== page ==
Pacific Mind Health is offering Telepsychiatry and Teletherapy
Several medications exist for the treatment of anxiety, the most common of which are selective serotonin reuptake inhibitors (SSRIs) and serotonin-norepinephrine reuptake inhibitors (SNRIs). SSRIs and SNRIs target neurotransmitters in the brain to increase a person’s threshold for stress and decrease the intensity anxiety responses.
Other medications like buspirone may be indicated for panic attacks, as it provides a rapid calming effect.
Benzodiazepines were historically used for management of anxiety, but as understanding of the underlying causes of anxiety and the long term effects of benzodiazepines increased, reliance on them has decreased. They still have value for short-term, immediate relief of anxiety symptoms, but they are no longer considered a first-line treatment for anxiety.
One exciting new development in the treatment of anxiety associated with depression is transcranial magnetic stimulation (TMS). TMS stimulates brain cells associated with mood control and depression, however many studies indicate it may be useful in treating a range of psychiatric conditions, including anxiety and OCD. To that end, Pacific Mind Health is offering TMS therapy to qualified patients.
In addition to medications and TMS, therapy, particularly cognitive behavioral therapy, can help patients learn new tools for coping with anxiety, especially in times like these when our normal coping methods are unavailable to us.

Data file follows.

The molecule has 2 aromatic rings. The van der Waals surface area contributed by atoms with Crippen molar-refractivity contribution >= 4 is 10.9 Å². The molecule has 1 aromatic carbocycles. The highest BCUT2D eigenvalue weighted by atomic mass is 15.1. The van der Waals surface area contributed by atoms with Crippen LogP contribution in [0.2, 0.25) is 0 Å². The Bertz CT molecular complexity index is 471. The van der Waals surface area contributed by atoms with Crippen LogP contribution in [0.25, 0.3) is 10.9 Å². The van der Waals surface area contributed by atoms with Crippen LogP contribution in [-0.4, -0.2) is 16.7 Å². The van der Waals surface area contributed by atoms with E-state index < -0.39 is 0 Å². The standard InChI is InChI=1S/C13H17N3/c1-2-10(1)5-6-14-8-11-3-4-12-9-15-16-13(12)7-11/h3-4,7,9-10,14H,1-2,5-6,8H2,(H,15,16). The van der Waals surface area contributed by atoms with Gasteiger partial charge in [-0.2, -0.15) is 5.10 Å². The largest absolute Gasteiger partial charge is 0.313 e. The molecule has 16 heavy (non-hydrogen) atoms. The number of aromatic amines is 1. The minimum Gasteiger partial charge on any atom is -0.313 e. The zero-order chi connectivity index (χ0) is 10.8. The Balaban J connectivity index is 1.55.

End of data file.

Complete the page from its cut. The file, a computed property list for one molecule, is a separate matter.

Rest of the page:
Cognitive behavioral therapy (CBT) is useful in teaching patients how to become aware of anxiety triggers, to explore stressful situations in less frightening ways, and to cultivate better coping and problem-solving skills. Pacific Mind Health offers CBT in person or through its convenient, easy-to-use telepsychiatry service.
“CBT is based on the premise that thoughts dictate feelings,” said Dr. Flatow, who said he recommends therapy to the majority of the patients he treats for anxiety. “By challenging thoughts, you can reprogram negative thinking patterns and stave off anxious feelings.”
The cognitive restructuring cultivated in CBT challenges patients with anxiety to:
“Anxiety is a heightened reaction to input from various areas of life, and this pandemic has essentially pushed most of us into a corner when it comes to managing anxiety. But there is no need to stay in that corner, trembling and worried. There are treatments available. This pandemic does not have to feel like the end of the world simply because anxiety is trying to make it so.” - Dr. Flatow of Pacific Mind Health.
Pacific Mind Health offers comprehensive mental health care for a range of psychiatric conditions, including anxiety and depression. If you are looking for a psychiatrist in Los Angeles or Long Beach, California, or telepsychiatry in California, please contact us to schedule an appointment
For children and adolescents who require medication to treat anxiety, there are two primary classes of antidepressants that are prescribed: selective serotonin reuptake inhibitors (SSRIs) and selective serotonin-norepinephrine reuptake inhibitors (SNRIs).
To read the complete article at University of Cincinnati HealthNews, click here.